I would not say that you are “stupid” (your words, not mine..) but telling someone to “stick to computers and let those with years of experiance in the culinary arts do the cooking” is probably not the best comment to make, specially to a forum of people with different culinary backgrounds who have an interest in the science of cooking and who feel that the information in Nathan’s book is long overdue.

#53 Jenni

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Posted 09 March 2011 - 12:43 PM

The false modesty of how Ruhlman is not qualified to review the book is quite telling. He's "just" a trained chef, food journalist, author of multiple books referenced by MC, and has written about the world's best modernist chef. That's all. But even he isn't qualified to review the book.

Oh please! If he really thinks he couldn't do the job then he shouldn't have accepted the assignment. But nobody would say he isn't qualified. Of course he is. And if he does accept the assignment why spend the text to remind us of his resume. It's often true that a book review tells us more about the reviewer, than about the book, but that is said in a figurative manner ; in this case it is literally true.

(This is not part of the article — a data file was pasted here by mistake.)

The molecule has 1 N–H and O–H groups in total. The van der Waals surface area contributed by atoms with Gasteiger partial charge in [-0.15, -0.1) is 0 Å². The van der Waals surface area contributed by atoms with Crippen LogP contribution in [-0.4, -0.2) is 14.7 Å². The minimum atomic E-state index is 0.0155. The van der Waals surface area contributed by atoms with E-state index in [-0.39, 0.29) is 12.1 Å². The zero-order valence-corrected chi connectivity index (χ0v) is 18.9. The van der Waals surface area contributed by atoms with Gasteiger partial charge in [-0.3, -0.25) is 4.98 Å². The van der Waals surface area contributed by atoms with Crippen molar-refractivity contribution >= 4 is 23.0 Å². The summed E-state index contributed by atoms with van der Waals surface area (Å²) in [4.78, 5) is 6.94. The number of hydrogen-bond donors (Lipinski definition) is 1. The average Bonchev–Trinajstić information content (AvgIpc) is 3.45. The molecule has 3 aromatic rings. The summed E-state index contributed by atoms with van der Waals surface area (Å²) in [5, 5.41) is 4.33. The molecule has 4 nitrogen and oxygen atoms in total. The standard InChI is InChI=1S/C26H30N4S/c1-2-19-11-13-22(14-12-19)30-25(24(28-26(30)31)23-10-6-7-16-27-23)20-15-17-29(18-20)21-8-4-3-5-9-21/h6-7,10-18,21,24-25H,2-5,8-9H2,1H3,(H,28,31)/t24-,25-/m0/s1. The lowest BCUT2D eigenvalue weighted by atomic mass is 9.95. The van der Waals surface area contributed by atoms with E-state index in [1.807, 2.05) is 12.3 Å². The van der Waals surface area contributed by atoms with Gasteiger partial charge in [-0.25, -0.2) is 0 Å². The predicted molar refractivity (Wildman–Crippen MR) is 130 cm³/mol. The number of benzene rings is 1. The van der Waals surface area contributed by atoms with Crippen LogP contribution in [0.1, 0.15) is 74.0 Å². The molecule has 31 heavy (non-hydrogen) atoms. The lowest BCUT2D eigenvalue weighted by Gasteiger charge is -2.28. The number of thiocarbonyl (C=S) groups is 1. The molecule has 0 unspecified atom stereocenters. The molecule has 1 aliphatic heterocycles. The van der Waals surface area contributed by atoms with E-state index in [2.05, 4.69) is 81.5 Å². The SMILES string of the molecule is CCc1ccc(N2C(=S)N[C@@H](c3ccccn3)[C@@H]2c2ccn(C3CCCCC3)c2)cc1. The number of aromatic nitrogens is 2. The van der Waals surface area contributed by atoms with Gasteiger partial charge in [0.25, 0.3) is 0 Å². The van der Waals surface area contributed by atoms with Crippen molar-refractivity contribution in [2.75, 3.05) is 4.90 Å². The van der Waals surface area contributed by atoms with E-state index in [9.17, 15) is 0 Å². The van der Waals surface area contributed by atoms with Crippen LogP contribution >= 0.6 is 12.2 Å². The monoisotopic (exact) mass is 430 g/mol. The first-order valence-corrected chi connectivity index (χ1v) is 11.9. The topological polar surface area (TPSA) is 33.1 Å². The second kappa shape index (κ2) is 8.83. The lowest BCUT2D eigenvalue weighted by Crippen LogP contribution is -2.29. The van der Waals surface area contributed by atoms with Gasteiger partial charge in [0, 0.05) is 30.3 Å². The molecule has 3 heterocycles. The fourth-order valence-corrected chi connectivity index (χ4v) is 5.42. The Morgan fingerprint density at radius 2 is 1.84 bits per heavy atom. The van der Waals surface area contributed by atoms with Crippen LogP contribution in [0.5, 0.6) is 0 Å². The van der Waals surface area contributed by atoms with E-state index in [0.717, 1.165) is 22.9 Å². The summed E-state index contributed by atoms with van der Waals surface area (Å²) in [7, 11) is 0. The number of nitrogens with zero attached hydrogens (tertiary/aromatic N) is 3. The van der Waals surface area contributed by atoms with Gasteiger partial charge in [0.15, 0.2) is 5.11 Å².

I think this is very unfair of you. The way I interpreted Ruhlman's statement is that even though he knows a lot, even he cannot possibly fully verify everything you say in this book. Does that make sense? Basically he is saying you have covered so much ground that it is far beyond his knowledge - so that was a compliment of the book!

#54 Chris Amirault

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Posted 09 March 2011 - 12:46 PM

Great interactive graphic of the hamburger on the Wall St Journal website: click.
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#55 KennethT

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Posted 09 March 2011 - 01:59 PM




I think that those of us reading this thread are "slightly" biased towards the book and Nathan's passion in this area[.]


I'd go one step further and say that many of us are the ideal readers for this project, and as such it feels like a dream come true. It is certainly appropriate to imagine other readers who, for perfectly legitimate reasons, don't feel the same way.


I’ve been following the modernist cuisine threads on-and-off and do find it all pretty fascinating. And such a thrill to have the author on line and engaged in discussion with us. But at the risk of coming off as a little old lady shaking her cane in the air at newfangled methods, I’ll admit to having some reservations about the whole concept of manipulating food so extensively.